Golf In the Time of Covid

Who would have thought that the best thing that happened to golf in the past year was the pandemic? As activities all over the world shut down because of restrictions, the sport that is played outdoors, in small groups—even alone—flourished. The 2021 season is off to an even better start as vaccinations become more prevalent and cities in the five-county metro area ease Covid 19 restrictions.

You want a tee time today, out of luck.

Tomorrow, same thing, most likely.

At the onset of the pandemic, it seemed as if golf would be as victimized as other sports and businesses. And it was. Courses shut down. Country-club restaurants closed. Social events at the clubs were canceled. The spring golf season for high schools and colleges was shut down. State tournaments were canceled. USGA tournaments in the Kansas City area were postponed. Many charity golf events—the lifeblood of not-for-profit organizations—were postponed or outright canceled.

But as the gloom of April turned into May, and scientists learned more about Covid 19, it became clear very quickly that golf was a sport unlike most others. Golf course parking lots became jam-packed. The courses were filled, as they continue to be today, and there was no daytime lull as work-at-home moms and dads found ways to steal several hours in the afternoon without the watchful eyes of a boss to keep them chained to a desk.

“Golf was on the rise because everything else was gone,” says Karter Mills, general manager of Minor Park Golf Course, one of the five courses under the umbrella of the Kansas City Parks department. “Golf is outside, it’s very easy to social distance. There were changes. We removed benches around the course. We were walk-only when we first reopened. But I worked more in the last year than at any time in my career.”

The same thing happened across state line. Curt Nelson, general manager of St. Andrews in Overland Park, says the course closed on March 12, 2020 and reopened a week later with very limited tee times. Immediately they were filled.

“We had a touchless golf experience,” he says. “We removed rakes from all the traps, took away benches, ball washers. Only took tee times and payment over the phone. We limited it to every other tee time to enhance social distancing because we just didn’t know what was going to happen with the virus.”

When the courses went to normal tee-time schedules on May 22, “They gobbled up the tee times. When we opened up, the phones just went crazy, and we haven’t slowed down a bit since then.”

Central Links Golf, the governing organization for USGA-sponsored tournaments in the Kansas City area, lost some of their tournaments in May. But by June, everything was up and running. Postponed tournaments were rescheduled later in the year.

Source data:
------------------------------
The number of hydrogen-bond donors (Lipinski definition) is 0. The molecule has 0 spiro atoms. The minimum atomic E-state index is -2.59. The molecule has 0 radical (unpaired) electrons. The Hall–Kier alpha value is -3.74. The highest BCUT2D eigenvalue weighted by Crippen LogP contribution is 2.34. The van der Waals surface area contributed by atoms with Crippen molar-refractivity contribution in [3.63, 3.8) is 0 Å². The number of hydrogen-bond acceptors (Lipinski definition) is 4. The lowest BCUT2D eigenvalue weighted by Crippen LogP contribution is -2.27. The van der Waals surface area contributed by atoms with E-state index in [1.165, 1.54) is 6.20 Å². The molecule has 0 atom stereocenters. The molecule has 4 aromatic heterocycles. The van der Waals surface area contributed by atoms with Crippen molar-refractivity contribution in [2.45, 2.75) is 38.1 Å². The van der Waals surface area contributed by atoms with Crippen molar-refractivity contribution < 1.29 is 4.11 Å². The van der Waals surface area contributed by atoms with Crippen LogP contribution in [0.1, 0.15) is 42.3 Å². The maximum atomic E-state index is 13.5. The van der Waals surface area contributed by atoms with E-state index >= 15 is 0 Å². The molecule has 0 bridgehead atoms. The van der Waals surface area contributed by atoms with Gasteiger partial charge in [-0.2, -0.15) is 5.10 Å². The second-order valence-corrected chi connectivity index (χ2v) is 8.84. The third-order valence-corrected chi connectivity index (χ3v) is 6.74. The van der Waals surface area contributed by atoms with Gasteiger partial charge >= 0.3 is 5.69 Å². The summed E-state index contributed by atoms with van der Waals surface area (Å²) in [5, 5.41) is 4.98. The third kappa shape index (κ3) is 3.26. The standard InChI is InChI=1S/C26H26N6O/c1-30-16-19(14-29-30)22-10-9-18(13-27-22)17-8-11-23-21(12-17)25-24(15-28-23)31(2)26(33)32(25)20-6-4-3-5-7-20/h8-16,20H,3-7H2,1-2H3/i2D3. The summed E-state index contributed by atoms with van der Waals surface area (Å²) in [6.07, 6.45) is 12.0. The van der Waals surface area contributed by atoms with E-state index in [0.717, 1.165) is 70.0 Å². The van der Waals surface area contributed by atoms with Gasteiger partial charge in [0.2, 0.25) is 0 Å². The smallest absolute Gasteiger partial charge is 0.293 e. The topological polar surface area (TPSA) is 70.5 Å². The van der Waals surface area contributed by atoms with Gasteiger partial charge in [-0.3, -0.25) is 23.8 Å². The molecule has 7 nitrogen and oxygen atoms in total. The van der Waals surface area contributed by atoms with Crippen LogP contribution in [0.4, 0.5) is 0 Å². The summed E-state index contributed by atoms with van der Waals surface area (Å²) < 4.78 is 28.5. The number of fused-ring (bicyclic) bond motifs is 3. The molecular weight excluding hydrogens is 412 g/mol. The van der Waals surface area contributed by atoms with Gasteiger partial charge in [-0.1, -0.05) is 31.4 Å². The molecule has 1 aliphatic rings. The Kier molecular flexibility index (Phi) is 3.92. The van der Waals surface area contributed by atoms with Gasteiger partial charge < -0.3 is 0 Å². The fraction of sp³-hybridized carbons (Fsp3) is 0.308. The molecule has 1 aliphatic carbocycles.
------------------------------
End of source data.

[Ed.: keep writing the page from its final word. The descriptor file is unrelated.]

“We were sold out in nearly every event,” says Doug Haber, the executive director. “The only effect on our tournament was that there were some limitations. We did everything we could to limit any exposure. We didn’t allow caddies at the tournaments. We don’t really get many spectators, but we limited the number of them. We allowed players to be in a cart if they requested. We didn’t have scoreboards where people would congregate. We did all of that electronically.”

Following several of the sanctioned tournaments, some players called in and reported they tested positive for Covid 19 after they returned home.

“They had not been exposed at the tournament, but we were really diligent about contacting everyone that had been around them,” Haber says. “Nobody else got Covid from that exposure. This year, we’re still going to avoid large indoor gatherings at our tournaments. We will still not be doing scoreboards where everyone typically gathers. But we’re going to allow caddies and spectators and just try to be smart about it.”

Golf courses are busier than ever. Tee times are at a premium. Before Covid, there was typically a lull in the number of players on the golf course between 1 and 3 p.m. Morning rounds were finished. Afternoon rounds hadn’t started until later in the afternoon.

That wasn’t the case last year—nor is it this year.

“With people working from home, some people would slip out earlier in the day and adjust their work schedule,” Mills says. “We had salesmen—who weren’t making in-person calls to clients—who told us that with their phone they could still conduct work if something came up.”

Local increase in golfing rounds also can be attributed to lack of travel opportunities. With the world closed down, that long-awaited trip to St. Andrews or Hawaii or even Bandon Dunes in Oregon was put on hold because of other travel restrictions. The result: more play on your local course.

“People have discretionary money,” Nelson says. “And they are going to spend it somewhere. Golf benefitted from that.”

Nationally the biggest increase in the number of rounds play came from 35- to 49-year olds—people in the prime of their careers. More than two out of three attributed their increased play to lack of recreational alternatives. Among older golfers, more at risk for the virus, the number of rounds dropped. That has changed this year. Older golfers are back in droves.